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Paying the Piper

Optimize Blog - September 16, 2010 - 0 comments

As countries drag themselves out of the recession, the spectrum of accusations and recriminations becomes ever more broad and colorful. Criticism of the level and validity of bonuses paid to banking executives is perhaps unsurprising, especially after the role they played in the economic collapse (which was brought about at least in part by bankers becoming high stakes gamblers, encouraged to play ever riskier odds). But the new hot topic is the level of pay enjoyed by senior executives of companies in a variety of sectors.
Disgruntled shareholders are increasingly challenging the boards of various companies accusing them of having the balance wrong – with large sums of money directed toward the board and executives, seemingly at the expense of the businesses themselves. The common accusation is one of a lack of value for money.
So, are executive salaries appropriate and do the beneficiaries actually earn it?
We have many years of experience of working as and working with senior executives, so perhaps we have some genuine insight into this question. We’ll be in the red corner whilst someone like management writer David Bolchover is in the blue corner. Mr. Bolchover protests that highly paid executives are part of the ‘talent myth’.
“The ‘talent myth’ states that there are a small proportion of high flying employees who make a huge impact on their companies success and that those employees are extremely difficult to replace,” he says. But lots of people have the characteristics needed to be successful, Mr Bolchover insists, so why should they be so hard to replace?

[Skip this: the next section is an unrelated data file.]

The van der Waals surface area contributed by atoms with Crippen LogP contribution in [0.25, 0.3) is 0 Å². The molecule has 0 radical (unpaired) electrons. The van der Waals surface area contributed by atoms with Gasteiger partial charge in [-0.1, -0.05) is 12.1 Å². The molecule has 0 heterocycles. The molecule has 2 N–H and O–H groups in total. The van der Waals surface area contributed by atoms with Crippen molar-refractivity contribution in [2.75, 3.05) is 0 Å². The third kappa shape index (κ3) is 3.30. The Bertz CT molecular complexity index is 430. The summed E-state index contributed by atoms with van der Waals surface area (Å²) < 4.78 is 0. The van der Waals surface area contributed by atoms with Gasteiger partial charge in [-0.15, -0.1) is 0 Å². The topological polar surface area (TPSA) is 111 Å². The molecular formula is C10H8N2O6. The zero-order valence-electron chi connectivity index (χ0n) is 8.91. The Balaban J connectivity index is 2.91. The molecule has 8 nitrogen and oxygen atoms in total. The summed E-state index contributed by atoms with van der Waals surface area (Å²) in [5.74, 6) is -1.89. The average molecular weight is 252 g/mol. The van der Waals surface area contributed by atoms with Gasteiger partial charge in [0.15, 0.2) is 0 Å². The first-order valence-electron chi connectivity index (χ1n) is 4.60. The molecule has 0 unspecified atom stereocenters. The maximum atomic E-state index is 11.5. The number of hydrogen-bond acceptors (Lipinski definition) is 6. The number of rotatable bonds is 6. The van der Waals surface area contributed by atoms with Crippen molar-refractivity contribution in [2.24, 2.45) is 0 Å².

The answer, he reasons, is that there is a whole industry consisting of other high-paid people, institutional shareholders, pay consultants, even journalists and academics who have a vested interest in sustaining high pay.
Jon Terry, head of reward at Pricewaterhouse Coopers, says there are also problems within companies. Weak or low-quality remuneration committees setting vague or unchallenging bonus targets can easily allow high bonuses to be paid, even when companies have performed poorly.
Now we certainly see our fair share of poorly structured bonus schemes and, without exception, every incentive scheme delivers some form of undesired behaviour. We also occasionally see executives that receive large remuneration packages that they appear to barely earn, but the exceptions perhaps prove the rule.
It is easy for non-executives to make statements around what is and what isn’t a fair level for executive pay but working closely with executives we see the day to day realities of these roles first hand. These roles generally entail balancing extraordinary complexity, demanding stakeholders, making harsh and tough decisions, building and sustaining alignment, ensuring the well being and safety of the workforce and their family units, structuring complex finances…….the list goes on. There is also the constant demand and impact on the executives’ families and social circles.
We agree with Mr. Bolchover that ‘lots of people have the characteristics needed to be successful’ but faced with the day to day challenges of actually carrying out the role, what incentive is there for people to aspire to the senior roles? The point is that potential does not always get realized.
We’re not suggesting we should feel sorry for the people at the top – they’ve made their choices. However, if the incentive (financial or otherwise) is not there for these people to succeed and to push themselves to progress, then the talent pool becomes depleted very quickly.

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